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  • Writer's pictureStewart Yarlett

World Parliament of Religions Panel: "Standing Together: Countering Hate & Defending Human Rights"

August 14th-18th 2023



In August 2023, the Parliament of World’s Religions returned to the birthplace of the modern interfaith movement after 30 years away to celebrate 130 years of history in the city of Chicago. The Parliament’s 2023 Theme was ‘A Call to Conscience: Defending Freedom & Human Rights’. The Parliament convening attracted participants from more than 200 diverse religious, indigenous, and secular beliefs and more than 95 nations. Attendance estimates range from 7,000-10,000 individuals.



CFCF was there in partnership with the KAICIID International Dialogue Centre to deliver a panel on "Standing Together: Countering Hate & Defending Human Rights in Europe."


The session centred on the work of the International Dialogue Centre –

KAICIID and the Cities Faith and Community Forum (CFCF), a network that facilitates the sharing of best practice between organisations working in cities throughout Europe. Both organizations are encouraging the development of robust and comprehensive multilateral programmes through interreligious dialogue. The session presented case studies from around Europe. It presented the work of policy documents elaborated in the framework of the European Policy Dialogue Forum, convened by the International Dialogue Centre – KAICIID. The work of three CFCF organisations around countering hate-speech, hate-crime and intercommunal tensions in Barcelona, Edinburgh and Dublin. The Blanquera Observatory (Barcelona) shared their research into countering divisive rhetoric in the media and its impact on religious freedom and hate crimes in Catalonia. Edinburgh Interfaith Association contributed insights from their preventive educational programmes that work to inoculate against the spreading of hate narratives. Dublin City Interfaith shared their experiences of responding to communal divisions and extremism, cultivating dialogue, resilience and restoration, through their Safe Haven programme.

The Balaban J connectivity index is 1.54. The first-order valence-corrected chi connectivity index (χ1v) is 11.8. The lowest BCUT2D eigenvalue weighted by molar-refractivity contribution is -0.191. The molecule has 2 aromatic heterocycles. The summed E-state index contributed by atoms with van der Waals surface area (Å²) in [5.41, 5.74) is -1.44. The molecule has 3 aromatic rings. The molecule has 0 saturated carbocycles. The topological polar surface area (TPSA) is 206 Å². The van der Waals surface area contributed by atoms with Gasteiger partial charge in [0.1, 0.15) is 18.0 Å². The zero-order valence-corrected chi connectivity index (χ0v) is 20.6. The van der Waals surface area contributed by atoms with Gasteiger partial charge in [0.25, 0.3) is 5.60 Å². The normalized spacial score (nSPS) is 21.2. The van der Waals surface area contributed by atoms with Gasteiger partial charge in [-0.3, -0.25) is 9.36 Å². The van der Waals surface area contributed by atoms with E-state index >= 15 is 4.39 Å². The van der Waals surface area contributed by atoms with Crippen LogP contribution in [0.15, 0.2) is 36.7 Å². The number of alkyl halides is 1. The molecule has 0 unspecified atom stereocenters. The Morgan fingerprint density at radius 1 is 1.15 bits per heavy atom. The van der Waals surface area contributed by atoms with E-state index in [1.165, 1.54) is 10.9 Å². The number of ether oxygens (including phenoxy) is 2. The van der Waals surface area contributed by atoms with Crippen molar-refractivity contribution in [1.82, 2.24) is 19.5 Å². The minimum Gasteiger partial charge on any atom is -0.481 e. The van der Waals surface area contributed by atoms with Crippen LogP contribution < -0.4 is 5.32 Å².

The panel promoted the ethos that by sharing knowledge, insights and best-practice, organisations working throughout Europe can all develop more robust responses to hate-speech and those forces that work to undermine religious rights and freedoms. The panel generated several questions and contributions from the audience. A number of audience members had been involved in educational initiatives around combating hate speech and extremism shared contributions reflecting their experiences. A representative from Interfaith Dialogue Utrecht CC (URI) expressed a keen interest in joining the network. Several questions were asked on the process of reporting hate crime and details were shared on third-party reporting systems. The was discussion concerning the definition of hate-speech/hate crime and the importance of reporting incidences even when it was not clear whether they fell into the strict definition was emphasised, as greater levels of reporting and more data helps those looking to combat hate and clearer and more comprehensive picture of developments across the region. Attendees found consensus in the notion that hate speech and the undermining of religious freedoms was a mounting challenge on a global level. A global challenge that those working in the interfaith and dialogue space needed to face together. Thus, highlighting the importance of the work of organisations like KAICIID and CFCF.



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